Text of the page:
Wood Stork Nest Surveys
Wood storks were listed as endangered in 1984 following dramatic declines in breeding colonies in southern Florida. Wood stork nests were first documented in Georgia in 1965, and by the 1980s wood storks began nesting in increasing numbers in the state. Georgia now supports about 20 percent of the U.S. nesting population, which is about 10,000 breeding pairs. The recovery plan for the wood stork in Georgia includes monitoring reproductive success of nesting colonies and identifying potential threats.
The Nongame Conservation Section conducts aerial surveys each spring to identify and monitor nesting colonies. Stork nesting effort – the number of pairs that attempt to reproduce – fluctuates annually. However, 2010 was a record year for wood storks in Georgia, with a total of 2,696 nest starts in 28 colonies. These colonies were documented from the air, with the exception of Harris Neck National Wildlife Refuge, which is monitored from the ground.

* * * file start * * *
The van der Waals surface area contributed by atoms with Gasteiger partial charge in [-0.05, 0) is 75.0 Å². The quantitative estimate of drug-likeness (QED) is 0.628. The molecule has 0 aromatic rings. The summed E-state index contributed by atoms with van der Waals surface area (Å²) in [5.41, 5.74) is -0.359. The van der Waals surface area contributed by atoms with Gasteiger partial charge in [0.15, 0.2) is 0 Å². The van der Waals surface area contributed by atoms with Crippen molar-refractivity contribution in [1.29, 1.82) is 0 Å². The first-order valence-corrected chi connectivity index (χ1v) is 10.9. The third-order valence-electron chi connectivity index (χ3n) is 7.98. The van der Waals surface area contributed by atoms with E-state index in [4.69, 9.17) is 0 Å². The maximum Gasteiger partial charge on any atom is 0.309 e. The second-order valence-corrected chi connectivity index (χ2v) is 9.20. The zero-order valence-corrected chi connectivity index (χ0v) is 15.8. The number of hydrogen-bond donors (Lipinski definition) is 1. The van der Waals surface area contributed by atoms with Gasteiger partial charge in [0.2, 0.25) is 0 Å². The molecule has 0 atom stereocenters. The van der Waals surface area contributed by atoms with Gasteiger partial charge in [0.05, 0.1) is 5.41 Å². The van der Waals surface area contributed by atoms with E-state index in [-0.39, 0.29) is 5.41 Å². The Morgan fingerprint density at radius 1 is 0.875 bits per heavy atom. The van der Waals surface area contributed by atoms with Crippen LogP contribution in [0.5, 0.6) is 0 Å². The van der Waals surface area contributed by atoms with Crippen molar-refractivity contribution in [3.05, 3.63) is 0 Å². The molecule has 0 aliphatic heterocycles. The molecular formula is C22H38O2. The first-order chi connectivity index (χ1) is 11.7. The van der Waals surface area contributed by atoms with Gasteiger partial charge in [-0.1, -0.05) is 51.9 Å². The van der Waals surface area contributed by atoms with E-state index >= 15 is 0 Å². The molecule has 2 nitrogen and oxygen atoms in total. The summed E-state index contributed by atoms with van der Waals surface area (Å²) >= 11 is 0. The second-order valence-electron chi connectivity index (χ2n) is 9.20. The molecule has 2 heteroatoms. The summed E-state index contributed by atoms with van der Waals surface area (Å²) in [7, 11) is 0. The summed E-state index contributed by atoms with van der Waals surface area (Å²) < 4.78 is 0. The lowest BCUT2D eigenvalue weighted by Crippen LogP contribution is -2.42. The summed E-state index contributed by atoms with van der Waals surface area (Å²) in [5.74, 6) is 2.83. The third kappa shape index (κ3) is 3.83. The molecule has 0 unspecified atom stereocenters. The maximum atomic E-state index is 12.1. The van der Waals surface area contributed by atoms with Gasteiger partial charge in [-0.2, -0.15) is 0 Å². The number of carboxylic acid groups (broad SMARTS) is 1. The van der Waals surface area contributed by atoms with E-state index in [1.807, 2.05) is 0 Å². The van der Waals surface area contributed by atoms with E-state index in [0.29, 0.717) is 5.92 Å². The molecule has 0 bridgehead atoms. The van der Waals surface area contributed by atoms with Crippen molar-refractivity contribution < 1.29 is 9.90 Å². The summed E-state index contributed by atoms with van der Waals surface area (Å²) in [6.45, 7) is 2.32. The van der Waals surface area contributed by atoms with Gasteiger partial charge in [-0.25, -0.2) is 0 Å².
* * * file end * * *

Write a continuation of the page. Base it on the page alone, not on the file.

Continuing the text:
A wet winter provided the water in a number of colonies that had been inactive in 2009. Two new colonies were also located in 2010. Nongame staff, with partners from the U.S. Fish and Wildlife Service, Savannah River Ecology Laboratory, St. Catherines Island and the Georgia State Parks and Historic Sites Division monitored 11 colonies for productivity. Several small colonies failed completely but the larger colonies had a good year with high rates of productivity.
With more than 75 percent of all stork rookeries located on private land, the success of conservation efforts for this species will depend on landowners’ willingness to ensure the protection of viable freshwater wetland nesting sites.
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